From one of the most daring designers of the 20th century comes the FlowerPot VP3 table lamp. Here we see the use of color to add dimension to life. The fluidity of the lamps rounded canopy, complemented by glossy lacquered metal is reminiscent of the peace and love movement of the late 60s, the time period in which the design was born. During this time, a younger generation sought out to challenge the status quo while looking towards a progressive future.
There is something to be said about how this notion still rings true today, nearly 50 years later – making the appeal of this design extraordinarily timeless. The driving force of designer Verner Panton’s work revolves around provoking people to use their imagination. We suggest adding the FlowerPot VP3 atop the Palette JH9 Desk in your office, or the Lato LN9 side table in your living room.
&Tradition Flower Pot
Verner Panton started out as a painter before studying architecture at the Royal Academy of Fine Arts in Copenhagen. After an apprenticeship with architect/designer Arne Jacobsen, Panton pursued a path in furniture and interior design, where he became famous for his avant-garde designs. Such as chairs with no legs and a sofa placed vertically against the wall. In the ’60s and ’70s, his passion for designing entire environments led to immersive interiors featuring his hypnotic patterns and futuristic designs for furniture, lighting, wallpapers, posters, and rugs.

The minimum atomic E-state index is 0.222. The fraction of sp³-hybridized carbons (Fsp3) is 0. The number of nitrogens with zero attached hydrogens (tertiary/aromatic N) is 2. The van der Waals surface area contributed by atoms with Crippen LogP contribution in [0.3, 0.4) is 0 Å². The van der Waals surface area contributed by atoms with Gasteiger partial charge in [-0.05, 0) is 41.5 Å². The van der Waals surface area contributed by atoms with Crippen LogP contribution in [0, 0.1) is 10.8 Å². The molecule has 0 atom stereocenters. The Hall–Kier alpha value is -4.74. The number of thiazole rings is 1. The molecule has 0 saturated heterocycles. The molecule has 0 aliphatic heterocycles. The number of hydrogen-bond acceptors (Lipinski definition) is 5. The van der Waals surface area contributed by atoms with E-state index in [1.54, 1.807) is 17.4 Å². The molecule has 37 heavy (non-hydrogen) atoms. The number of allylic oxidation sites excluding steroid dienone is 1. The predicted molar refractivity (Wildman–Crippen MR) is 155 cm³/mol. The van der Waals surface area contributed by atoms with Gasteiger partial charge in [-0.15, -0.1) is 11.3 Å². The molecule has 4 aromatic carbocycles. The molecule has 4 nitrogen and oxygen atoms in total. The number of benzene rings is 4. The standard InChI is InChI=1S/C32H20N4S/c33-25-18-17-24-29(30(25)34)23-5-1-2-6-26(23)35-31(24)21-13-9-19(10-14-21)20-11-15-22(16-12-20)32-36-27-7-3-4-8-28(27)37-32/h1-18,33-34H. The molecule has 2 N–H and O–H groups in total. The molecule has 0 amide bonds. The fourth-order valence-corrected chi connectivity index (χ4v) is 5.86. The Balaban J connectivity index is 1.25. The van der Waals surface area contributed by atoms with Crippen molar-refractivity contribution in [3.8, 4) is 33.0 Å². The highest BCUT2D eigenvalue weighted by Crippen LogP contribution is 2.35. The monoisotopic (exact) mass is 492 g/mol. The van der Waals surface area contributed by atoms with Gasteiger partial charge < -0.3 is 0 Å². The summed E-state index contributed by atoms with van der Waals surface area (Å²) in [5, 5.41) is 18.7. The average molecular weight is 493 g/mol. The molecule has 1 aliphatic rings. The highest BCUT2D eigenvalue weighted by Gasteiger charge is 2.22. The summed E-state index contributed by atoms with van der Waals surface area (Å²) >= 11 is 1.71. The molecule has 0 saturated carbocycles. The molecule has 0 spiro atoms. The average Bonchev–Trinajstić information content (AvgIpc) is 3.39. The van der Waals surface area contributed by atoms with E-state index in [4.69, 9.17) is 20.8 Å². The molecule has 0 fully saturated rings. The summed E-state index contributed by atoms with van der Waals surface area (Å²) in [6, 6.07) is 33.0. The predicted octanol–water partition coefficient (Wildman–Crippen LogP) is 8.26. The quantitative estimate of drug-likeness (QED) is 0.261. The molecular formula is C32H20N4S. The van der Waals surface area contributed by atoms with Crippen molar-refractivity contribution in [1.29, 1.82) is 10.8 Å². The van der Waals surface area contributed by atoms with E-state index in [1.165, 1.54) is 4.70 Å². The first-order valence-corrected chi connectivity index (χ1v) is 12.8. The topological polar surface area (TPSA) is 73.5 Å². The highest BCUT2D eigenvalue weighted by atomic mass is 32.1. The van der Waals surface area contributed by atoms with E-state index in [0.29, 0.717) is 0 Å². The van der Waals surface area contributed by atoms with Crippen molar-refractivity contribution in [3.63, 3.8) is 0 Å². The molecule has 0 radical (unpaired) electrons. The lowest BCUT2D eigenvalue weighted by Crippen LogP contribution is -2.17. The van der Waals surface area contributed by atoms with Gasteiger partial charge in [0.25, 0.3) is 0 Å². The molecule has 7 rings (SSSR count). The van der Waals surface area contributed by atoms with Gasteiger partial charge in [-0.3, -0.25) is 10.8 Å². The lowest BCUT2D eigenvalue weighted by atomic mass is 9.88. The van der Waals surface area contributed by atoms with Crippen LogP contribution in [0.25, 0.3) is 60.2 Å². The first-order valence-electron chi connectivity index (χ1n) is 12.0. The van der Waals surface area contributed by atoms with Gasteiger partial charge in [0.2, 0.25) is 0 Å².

Panton’s pioneering use of materials, colors, and shapes earned him a reputation as a visionary. In recognition of his lifetime achievement, he was awarded the Knight's Cross of the Dannebrog Order in 1998 by the Queen of Denmark.
The Flower Pot Lamp became emblematic of the Flower Power peace movement during the ’60s. With its range of vivid colors, it is just as synonymous with modernity now as it was when launched in 1968.
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